Why do so many of us consume so much meat daily? The answer is in the power of hamburgers to capture our imagination: One planet united between two buns. Its business model is built upon inexpensive industrial ground beef. This is why we Slow Down for Meatless Monday. Remember, we did not saddle-up with Meatless Monday to replace industrial ground beef with industrial ground soy.
While the rise of the veggie burger is an extraordinary story of massive shifts in consumer behavior, the substitution for one processed food for another is not a reason to be cheerful. However, in speaking with Slow Food’s International Councilor from the Philippines Pacita Juan, there is an indigenous alternative to the veggie burger. It is healthy, and relatively easy to make.
Pacita Juan is concerned with the Filipino diet: Extremely high in salt and carbohydrates.
Just think of the role that anchovy paste plays in popular dishes, like Kare Kare, together with rice. The middle class is relatively small. However, as with much of the rest of the world, it dreams of wagyu (beef), even though most of the time it can only afford chicken in fast food chains, like Jollibee. Or, to be more precise: Juan describes how eaters “consume the leftover dark meat — legs and thighs — dumped into the local market by the US.” After all, in North America if industry could raise the chicken breast without the rest of the animal, they would.
At the ECHOcafé, Juan has noticed a growing interest in vegetable-centric dishes. With chronic diseases impacting many families, flexitarianism is becoming the new normal: Less beef, less chicken, and more vegetable alternatives. Whereas packaged and processed veggie patties are an expensive drag on food costs for restaurants, Juan makes great use of an ingredient that is familiar to most Filipino home kitchens: The heart (or blossom) of the banana.
High in potassium (good for heart health), it is also local, affordable and ideal for transforming into a patty for veggie burgers. If you’re like me, you’ve seen the blossoms on sale in markets but without a clue as to how to prepare these large, red flowers. Scan Filipino cookbooks and you will see banana hearts as a key ingredient in many stews. Blended with other ingredients, it proves to be an even better carrier for flavor than the now wildly-popular meat substitute, the Jackfruit.
Obviously banana hearts are not easy to access everywhere, but the idea of a meatless-burger is not new and inspiration fills the pages of the internet. Lists upon lists of options to fulfill your meat-less burger craving, some of them you can even grill, which covers the primal need to cook over fire.
Artichokes are similar in texture to banana blossoms. Both have thick outer layers and the potential to deliver a soft heart once cooked. In fact, artichoke burgers have appeared in restaurant menus for a few years now.
If you get your hands on some banana hearts, let us know how it goes. We are eager to hear about!
Banana Heart Burger (or Puso Ng Saging)
Serves 6-12 people
Do you grow your own bananas? If so, which variety? Industrial production is dominated by the Cavendish. Let’s keep biodiversity flourishing. If you grow or purchase bananas (and their hearts), try other varieties. One beloved variety on the Philippine Ark of Taste is the Saging Mondo Banana, but there are many others. In the ECHOcafé, Juan serves the banana heart burger on a typical Philippine bread roll: Pan de Sal. Hers is a squash-tumeric pan de sal. Yum!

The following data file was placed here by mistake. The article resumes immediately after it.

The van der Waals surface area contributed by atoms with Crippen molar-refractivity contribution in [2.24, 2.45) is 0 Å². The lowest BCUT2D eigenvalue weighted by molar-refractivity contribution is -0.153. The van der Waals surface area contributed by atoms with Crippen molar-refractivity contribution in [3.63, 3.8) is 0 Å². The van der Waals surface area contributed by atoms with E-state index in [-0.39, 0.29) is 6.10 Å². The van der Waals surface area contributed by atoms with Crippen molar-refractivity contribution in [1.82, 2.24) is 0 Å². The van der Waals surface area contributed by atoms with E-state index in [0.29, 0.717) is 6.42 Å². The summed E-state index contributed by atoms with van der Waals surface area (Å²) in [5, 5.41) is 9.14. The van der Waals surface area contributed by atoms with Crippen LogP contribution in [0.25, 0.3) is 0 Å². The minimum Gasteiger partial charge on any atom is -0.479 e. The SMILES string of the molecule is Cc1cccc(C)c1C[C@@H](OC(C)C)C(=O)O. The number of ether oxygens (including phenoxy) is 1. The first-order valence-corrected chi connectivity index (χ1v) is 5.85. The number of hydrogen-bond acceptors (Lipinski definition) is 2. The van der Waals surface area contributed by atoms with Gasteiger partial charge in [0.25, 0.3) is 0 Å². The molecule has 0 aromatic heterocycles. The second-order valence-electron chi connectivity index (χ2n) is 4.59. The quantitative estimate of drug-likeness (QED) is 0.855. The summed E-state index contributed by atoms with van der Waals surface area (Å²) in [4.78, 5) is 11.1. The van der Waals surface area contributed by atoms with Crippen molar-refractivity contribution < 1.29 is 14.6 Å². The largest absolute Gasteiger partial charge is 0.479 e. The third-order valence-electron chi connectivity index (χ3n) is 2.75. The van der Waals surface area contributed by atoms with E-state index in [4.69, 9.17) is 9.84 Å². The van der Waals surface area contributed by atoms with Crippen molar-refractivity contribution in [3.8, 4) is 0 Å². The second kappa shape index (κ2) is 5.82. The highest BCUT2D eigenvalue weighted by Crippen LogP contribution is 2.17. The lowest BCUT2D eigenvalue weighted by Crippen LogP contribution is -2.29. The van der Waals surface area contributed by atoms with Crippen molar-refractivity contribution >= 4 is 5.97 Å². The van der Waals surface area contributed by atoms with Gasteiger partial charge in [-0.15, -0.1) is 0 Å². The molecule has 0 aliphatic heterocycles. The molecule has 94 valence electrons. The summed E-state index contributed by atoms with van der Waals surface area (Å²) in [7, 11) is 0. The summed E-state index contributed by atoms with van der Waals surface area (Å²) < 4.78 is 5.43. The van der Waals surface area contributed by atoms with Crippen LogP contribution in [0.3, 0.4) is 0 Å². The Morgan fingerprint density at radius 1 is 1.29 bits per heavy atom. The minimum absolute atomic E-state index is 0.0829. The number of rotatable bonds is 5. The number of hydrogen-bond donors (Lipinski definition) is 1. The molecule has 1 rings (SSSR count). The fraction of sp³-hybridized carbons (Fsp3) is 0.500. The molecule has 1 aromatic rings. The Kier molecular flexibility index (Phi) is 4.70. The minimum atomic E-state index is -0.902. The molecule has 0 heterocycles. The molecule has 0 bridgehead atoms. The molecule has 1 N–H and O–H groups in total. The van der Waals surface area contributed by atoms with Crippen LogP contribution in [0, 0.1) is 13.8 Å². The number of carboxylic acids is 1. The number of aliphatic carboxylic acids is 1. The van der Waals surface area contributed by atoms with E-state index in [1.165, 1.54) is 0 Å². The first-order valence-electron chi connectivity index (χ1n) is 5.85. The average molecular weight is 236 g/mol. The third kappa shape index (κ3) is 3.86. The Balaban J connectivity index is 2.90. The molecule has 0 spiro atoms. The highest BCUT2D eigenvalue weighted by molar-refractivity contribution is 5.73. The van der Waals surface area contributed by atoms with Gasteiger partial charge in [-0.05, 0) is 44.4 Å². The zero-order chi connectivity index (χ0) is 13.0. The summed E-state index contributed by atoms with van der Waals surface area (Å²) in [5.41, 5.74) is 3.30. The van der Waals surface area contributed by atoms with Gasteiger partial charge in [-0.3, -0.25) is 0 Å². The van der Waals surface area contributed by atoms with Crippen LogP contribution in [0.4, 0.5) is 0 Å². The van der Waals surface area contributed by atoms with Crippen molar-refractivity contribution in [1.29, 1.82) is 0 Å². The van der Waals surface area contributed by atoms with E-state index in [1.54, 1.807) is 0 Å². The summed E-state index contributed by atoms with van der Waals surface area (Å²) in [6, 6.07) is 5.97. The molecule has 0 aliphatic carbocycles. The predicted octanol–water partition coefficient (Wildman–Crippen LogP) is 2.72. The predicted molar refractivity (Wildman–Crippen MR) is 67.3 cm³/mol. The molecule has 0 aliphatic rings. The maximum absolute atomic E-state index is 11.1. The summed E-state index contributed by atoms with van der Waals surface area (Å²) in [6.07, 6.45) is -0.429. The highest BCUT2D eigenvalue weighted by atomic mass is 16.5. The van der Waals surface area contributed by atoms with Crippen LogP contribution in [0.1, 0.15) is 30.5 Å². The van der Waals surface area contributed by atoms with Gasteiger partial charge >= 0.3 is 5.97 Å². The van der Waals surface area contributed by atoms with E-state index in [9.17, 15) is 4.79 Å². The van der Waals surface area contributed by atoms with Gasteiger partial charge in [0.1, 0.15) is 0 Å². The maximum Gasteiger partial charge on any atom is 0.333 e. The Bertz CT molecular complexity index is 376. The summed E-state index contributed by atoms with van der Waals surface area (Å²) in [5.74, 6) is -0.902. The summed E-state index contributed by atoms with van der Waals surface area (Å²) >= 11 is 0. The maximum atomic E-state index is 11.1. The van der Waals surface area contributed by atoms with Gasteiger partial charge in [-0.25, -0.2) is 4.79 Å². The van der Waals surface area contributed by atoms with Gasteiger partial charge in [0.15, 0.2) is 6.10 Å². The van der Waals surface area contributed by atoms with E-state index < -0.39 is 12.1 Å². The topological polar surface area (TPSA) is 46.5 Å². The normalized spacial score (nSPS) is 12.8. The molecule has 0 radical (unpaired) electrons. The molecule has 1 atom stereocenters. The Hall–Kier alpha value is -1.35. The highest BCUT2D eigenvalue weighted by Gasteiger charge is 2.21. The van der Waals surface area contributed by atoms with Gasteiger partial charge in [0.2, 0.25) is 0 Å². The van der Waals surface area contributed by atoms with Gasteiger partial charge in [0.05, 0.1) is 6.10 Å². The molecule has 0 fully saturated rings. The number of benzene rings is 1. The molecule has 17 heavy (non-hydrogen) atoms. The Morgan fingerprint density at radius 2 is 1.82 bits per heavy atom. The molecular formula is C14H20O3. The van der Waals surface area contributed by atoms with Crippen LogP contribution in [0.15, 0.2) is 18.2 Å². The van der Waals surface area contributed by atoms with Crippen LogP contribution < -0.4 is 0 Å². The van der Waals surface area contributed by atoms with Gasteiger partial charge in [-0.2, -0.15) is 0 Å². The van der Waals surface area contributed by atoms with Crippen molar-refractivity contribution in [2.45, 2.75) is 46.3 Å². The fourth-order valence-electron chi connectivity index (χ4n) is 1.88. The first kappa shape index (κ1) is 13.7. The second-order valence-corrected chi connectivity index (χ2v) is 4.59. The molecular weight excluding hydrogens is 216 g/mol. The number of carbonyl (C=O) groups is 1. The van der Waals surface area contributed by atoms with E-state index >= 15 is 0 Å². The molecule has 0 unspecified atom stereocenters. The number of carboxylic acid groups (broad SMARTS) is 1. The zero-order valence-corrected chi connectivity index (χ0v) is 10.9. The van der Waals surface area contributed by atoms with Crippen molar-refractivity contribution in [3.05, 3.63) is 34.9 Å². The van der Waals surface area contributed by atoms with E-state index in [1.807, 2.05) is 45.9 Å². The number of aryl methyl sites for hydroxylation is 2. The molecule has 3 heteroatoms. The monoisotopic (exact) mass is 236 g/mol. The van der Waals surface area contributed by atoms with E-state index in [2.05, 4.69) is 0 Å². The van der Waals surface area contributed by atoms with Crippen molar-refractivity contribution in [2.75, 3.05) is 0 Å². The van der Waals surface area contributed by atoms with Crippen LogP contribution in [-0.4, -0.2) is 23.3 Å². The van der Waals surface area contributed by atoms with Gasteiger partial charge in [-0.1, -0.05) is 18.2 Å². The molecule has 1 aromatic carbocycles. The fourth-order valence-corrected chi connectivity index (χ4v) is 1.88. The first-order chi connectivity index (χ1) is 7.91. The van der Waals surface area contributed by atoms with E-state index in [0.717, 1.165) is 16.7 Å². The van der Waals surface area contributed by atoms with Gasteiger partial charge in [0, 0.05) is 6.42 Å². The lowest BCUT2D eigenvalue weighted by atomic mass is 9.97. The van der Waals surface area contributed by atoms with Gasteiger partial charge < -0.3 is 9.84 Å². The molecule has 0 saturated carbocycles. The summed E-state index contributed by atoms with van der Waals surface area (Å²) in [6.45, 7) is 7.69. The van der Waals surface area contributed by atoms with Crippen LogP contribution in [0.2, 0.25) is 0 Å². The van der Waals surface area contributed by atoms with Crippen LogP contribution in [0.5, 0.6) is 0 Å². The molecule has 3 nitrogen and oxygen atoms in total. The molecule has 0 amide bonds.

ECHOcafé’s Banana Heart Burger: If bananas grow in your region or if you are lucky enough to live in a community with ample Asian shopping options, you will find banana hearts (or blossoms) on offer. If not, you may still find the blossoms canned. If banana hearts are nowhere to be found, then substitute the banana heart with 3 beets and 1 carrot.
- 1 banana heart (approximately 500g) — if unavailable to you, substitute with 3 beets and 1 carrot
- 2 onions
- 4 cloves of garlic
- 2 eggs
- 2 TBSP white flour
- 3 pinches of salt
Pan de Sal
- 2¼ teaspoons active dry yeast
- ¼ cup warm water
- 1 cup lukewarm milk
- 2 tablespoon unsalted butter at room temperature
- ½ cup sugar
- 1 teaspoon salt
- 2 eggs, beaten
- 4½ cups all purpose flour
Since both the burger and the bun are popular Filipino dishes, I recommend you to published authorities for instructions. In particular, the Yummy Kitchen video is particularly helpful to learn how to chop and boil the banana heart, then blend with ingredients to fry up in a shallow pan of oil. Follow Yummy Kitchen’s instructions but using Juan’s ingredients. The result is quite astonishing! Another useful site — Filippino Veggie Food — also describes the preparation clearly on its site. You will notice that Juan’s version suggests kaffir leaves. Great idea!
If you are unable to find banana hearts, substitute them with beets, carrot and onion. Grate the fresh beets and carrots. Finely chop the onion. Sauté the root vegetables for 8-10 minutes in enough olive oil to coat the pan. Remove from the heat and drain excess liquid. Once cool enough to work with, combine with other ingredients.
As for the Pan de Sal, it is a perfect accompaniment. Usually served at breakfast, these little rolls are soft on the inside, making them ideal to absorb condiments. Try these two recipes for a useful basis to prepare. You can also adjust to suit your tastes and product choices: The Little Epicurean and Salu Salo recipes.
To learn more about Meatless Monday: Watch the videos about how it is going global; and the tour of Terra Madre. To join us, submit a recipe of your own via email ([email protected]). If you prepare this week’s